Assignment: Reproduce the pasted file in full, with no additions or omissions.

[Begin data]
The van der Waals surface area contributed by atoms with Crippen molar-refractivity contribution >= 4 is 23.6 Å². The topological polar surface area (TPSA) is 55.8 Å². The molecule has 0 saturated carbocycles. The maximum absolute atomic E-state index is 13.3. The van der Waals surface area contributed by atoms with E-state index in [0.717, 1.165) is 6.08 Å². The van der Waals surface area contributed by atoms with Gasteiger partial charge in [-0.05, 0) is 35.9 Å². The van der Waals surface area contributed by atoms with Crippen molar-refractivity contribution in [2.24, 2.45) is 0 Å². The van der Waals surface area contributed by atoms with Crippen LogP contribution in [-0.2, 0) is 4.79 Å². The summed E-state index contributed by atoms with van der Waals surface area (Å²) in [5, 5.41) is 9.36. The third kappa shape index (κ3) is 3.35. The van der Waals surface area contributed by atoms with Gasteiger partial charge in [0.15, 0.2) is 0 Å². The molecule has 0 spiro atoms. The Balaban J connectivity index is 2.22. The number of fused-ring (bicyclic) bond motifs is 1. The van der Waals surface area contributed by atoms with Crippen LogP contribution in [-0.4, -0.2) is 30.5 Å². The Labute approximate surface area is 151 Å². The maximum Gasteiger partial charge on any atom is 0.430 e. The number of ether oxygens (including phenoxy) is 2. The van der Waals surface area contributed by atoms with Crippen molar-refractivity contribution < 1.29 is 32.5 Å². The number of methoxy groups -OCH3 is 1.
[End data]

The van der Waals surface area contributed by atoms with Crippen molar-refractivity contribution >= 4 is 23.6 Å². The topological polar surface area (TPSA) is 55.8 Å². The molecule has 0 saturated carbocycles. The maximum absolute atomic E-state index is 13.3. The van der Waals surface area contributed by atoms with E-state index in [0.717, 1.165) is 6.08 Å². The van der Waals surface area contributed by atoms with Gasteiger partial charge in [-0.05, 0) is 35.9 Å². The van der Waals surface area contributed by atoms with Crippen molar-refractivity contribution in [2.24, 2.45) is 0 Å². The van der Waals surface area contributed by atoms with Crippen LogP contribution in [-0.2, 0) is 4.79 Å². The summed E-state index contributed by atoms with van der Waals surface area (Å²) in [5, 5.41) is 9.36. The third kappa shape index (κ3) is 3.35. The van der Waals surface area contributed by atoms with Gasteiger partial charge in [0.15, 0.2) is 0 Å². The molecule has 0 spiro atoms. The Balaban J connectivity index is 2.22. The number of fused-ring (bicyclic) bond motifs is 1. The van der Waals surface area contributed by atoms with Crippen LogP contribution in [-0.4, -0.2) is 30.5 Å². The Labute approximate surface area is 151 Å². The maximum Gasteiger partial charge on any atom is 0.430 e. The number of ether oxygens (including phenoxy) is 2. The van der Waals surface area contributed by atoms with Crippen molar-refractivity contribution < 1.29 is 32.5 Å². The number of methoxy groups -OCH3 is 1.